By Sonia Fernandez
You’ve probably seen them, perhaps on long road trips: wind turbines with enormous, hypnotically rolling blades, harnessing the clean power of wind for conversion into electric energy. What you may not know is that, while the number of wind turbines in use has exploded as we embrace cleaner sources of energy, wind farms might not be as productive as they could be. That is because efficiency in wind turbines is usually pursued in terms of individual units, not large groups.
“We’ve been designing turbines for use by themselves, but we almost never use them by themselves anymore,” said UC Santa Barbara mechanical engineering professor Paolo Luzzatto-Fegiz, who specializes in fluid mechanics. Historically, he said, wind turbines were used individually or in small groups, but as the world moves toward greener energy technologies, they are now found in groups of hundreds or thousands.
The problem with these large installations is that each machine, which has been designed to extract as much energy as possible from oncoming wind, may not “play well” with the others, Luzzatto-Fegiz explained. Depending on how the turbines are situated relative to each other and to the prevailing wind, those not directly in the path of the wind could be left to extract energy from significantly depleted airflow.
“These turbines are now very good at extracting power from wind, but they also form these very big wind shadows,” said Luzzatto-Fegiz, who is the lead author of “Entrainment models for fully developed wind farms: Effects of atmospheric stability and an ideal limit for wind farm performance,” published in the American Physical Society journal Physical Review Fluids. Similar to how structures can attenuate the flow of light, wind power also is lessened as it flows from the front of the turbine to its rear. The result is that not all turbines in a wind farm are living up to their potential.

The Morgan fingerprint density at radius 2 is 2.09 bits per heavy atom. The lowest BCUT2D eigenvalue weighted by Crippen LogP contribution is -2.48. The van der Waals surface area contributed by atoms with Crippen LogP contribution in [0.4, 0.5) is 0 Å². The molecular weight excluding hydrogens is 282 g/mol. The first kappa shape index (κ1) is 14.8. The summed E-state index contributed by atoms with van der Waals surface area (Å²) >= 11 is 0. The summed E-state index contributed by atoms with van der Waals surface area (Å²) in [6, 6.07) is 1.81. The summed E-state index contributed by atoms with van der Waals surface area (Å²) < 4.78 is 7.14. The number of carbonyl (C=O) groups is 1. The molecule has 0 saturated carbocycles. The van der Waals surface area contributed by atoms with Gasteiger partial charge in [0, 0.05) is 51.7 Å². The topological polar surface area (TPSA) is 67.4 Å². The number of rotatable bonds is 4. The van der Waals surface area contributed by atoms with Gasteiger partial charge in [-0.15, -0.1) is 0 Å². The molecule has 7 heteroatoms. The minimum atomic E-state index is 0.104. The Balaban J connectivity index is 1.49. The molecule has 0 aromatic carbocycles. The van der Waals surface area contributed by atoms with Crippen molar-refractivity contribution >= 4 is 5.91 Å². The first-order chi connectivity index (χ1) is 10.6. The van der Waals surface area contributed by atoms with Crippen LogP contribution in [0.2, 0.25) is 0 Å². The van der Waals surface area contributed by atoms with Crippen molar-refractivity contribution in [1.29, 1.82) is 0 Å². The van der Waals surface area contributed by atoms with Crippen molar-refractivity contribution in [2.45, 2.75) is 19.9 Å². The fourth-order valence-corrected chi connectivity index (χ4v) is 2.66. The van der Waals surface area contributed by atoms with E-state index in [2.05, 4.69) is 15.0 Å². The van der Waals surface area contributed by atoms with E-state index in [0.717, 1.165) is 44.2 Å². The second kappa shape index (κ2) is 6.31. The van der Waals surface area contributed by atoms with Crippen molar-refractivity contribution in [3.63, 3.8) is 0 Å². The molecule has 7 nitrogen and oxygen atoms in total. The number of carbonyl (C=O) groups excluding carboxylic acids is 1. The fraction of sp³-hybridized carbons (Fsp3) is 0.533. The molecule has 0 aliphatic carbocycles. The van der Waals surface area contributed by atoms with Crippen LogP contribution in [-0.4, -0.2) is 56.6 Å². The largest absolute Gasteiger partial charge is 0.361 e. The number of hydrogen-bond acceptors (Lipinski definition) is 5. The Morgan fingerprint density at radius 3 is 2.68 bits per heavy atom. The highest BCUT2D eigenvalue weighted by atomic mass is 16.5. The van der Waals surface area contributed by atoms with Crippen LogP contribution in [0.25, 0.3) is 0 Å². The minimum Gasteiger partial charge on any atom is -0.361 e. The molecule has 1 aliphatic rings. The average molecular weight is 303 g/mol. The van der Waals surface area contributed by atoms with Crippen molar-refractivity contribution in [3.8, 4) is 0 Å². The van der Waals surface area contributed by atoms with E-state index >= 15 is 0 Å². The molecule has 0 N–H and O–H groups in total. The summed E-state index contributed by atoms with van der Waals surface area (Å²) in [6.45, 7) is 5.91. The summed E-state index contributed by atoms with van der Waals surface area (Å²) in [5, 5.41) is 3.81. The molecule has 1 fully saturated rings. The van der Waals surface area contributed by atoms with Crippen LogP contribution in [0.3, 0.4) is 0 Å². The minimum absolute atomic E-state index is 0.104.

“It’s not a matter of packing more turbines on your piece of land, because at some point you hit these diminishing returns,” he said. “There’s a point where if you keep adding turbines, the amount of power you get per unit becomes less.”
However, according to Luzzatto-Fegiz and co-author Colm-cille P. Caulfield, a professor at the University of Cambridge in the U.K., there are ways to get around the issue of diminishing wind returns with enhancements that, they say, could result in orders-of-magnitude improvements in the energy production of wind farms.
The main goal, according to the researchers, is to give all turbines access to high-velocity airflow, from which they can extract a greater amount of energy. Since the wind above the farm is much faster than between the turbines, mixing the airflow in the wake of the turbines with the air above could be the key to getting more bang for every wind-turbine buck.
“If you could somehow invent a gadget that would cause the wakes of the individual turbines to mix very quickly, you could potentially have these huge improvements,” Luzzatto-Fegiz said.
Yet another potential solution is a relatively new version of the wind turbine, in which the blades rotate on a vertical axis — like eggbeater blades — as opposed to the traditional horizontal axis.
“Ordinarilly, these don’t perform as well by themselves, but it’s significant that they essentially can cause much stronger mixing in their wakes,” he said, “and people have shown that if you put them in an arrangement where they spin in opposite directions to each other, they can cause very nice mixing.”
The models developed by the researchers could lead to better-performing wind farms, which in some cases may not require as many turbines as previously thought, thereby reducing potential costs. The models also could result in custom solutions that involve the farm sites’ specific terrain and local weather patterns.
“We’re really excited that we can model all that very accurately,” said Luzzatto-Fegiz.